Have you noticed how water in the urban space is always a problem? There’s either:
A) too much of it,
B) too little of it, and
C) it’s always in the wrong the place.
Since the Victorians’ culverts, we’ve taken some pretty heavy-duty engineering steps to hide it out of sight andmake it less of a problem.
Some of those culverts are as big as a church. Some of the more modern open ones are like a two-lane highway.
That’s a lot of bricks and concrete to tame a stream.
The one thing we really haven’t tried is adapting so that we just…live with it…
Wouldn’t it be great if we could:
A) re-use “too much water” to limit flooding,
B) prevent “too little water” by capturing it in the first place and
C) by doing both at the same time, help our cities to adapt to what the future throws at them!
Gardeners at Southwark Council are struggling to access enough water for their water planters and green spaces. They’ve turned to us, as rainwater harvesting experts, for a solution.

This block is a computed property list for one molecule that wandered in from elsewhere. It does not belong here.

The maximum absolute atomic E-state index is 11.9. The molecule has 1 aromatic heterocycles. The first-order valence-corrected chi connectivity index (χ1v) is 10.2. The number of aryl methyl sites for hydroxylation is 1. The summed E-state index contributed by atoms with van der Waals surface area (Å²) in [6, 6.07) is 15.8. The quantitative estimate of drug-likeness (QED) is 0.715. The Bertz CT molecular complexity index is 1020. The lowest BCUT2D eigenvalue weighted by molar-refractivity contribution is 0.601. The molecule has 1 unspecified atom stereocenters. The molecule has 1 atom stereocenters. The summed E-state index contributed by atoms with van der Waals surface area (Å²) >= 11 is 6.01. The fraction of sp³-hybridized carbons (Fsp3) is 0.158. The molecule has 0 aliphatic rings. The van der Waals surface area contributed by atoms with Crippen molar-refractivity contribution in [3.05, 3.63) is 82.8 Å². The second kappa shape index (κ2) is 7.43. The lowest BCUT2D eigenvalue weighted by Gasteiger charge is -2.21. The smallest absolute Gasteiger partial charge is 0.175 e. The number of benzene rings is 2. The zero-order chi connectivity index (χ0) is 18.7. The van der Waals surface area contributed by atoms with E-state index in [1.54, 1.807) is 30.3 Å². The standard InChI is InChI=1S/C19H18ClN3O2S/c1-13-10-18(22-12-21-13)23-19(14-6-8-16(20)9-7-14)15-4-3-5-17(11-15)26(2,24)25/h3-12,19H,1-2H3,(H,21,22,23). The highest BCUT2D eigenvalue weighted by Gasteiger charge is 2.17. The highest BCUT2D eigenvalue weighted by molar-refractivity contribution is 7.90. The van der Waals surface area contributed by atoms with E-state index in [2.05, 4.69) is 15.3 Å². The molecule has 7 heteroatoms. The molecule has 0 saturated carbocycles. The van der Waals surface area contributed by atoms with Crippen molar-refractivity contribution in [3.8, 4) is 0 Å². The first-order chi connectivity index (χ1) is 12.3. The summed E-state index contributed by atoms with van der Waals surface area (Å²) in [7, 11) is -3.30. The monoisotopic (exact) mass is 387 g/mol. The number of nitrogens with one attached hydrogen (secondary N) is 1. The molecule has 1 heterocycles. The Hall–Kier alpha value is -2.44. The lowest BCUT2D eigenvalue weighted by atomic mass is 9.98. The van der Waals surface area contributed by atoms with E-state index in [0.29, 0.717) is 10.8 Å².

We’re putting in a series of 800 L tanks fed from roof downpipes to capture rainwater for use in community gardening projects. The success of this project could see more deployed across London’s green spaces.
I’ll be working with those communities to explain what we’re doing, and, I hope, help to ensure the long-term viability of community projects.
Photo courtesy of May Project Gardens.
I’ve spoken to a lot of customers in RainWise Projects at OTA Analytics, and people love the concept of rainwater harvesting. They totally get it.Their passion for it makes me think back to a conversation I had when I first started in the water industry.
I was working in an area of the country where water bills were pretty expensive, and this was causing a lot of pain to customers. Part of my job was to justify the cost. A wise old head, the then Environment Manager, explained to me the visceral nature of people’s relationship with water. In olden times, the feudal landlord controlled the well and whoever controlled the water had the power. Putting water back in the hands of people gives them the power to grow food for themselves.
“Power to the people”, you might say? But we prefer “Community CloudCatchers…!”
Let us know what you think, tweet us… @OTAanalytics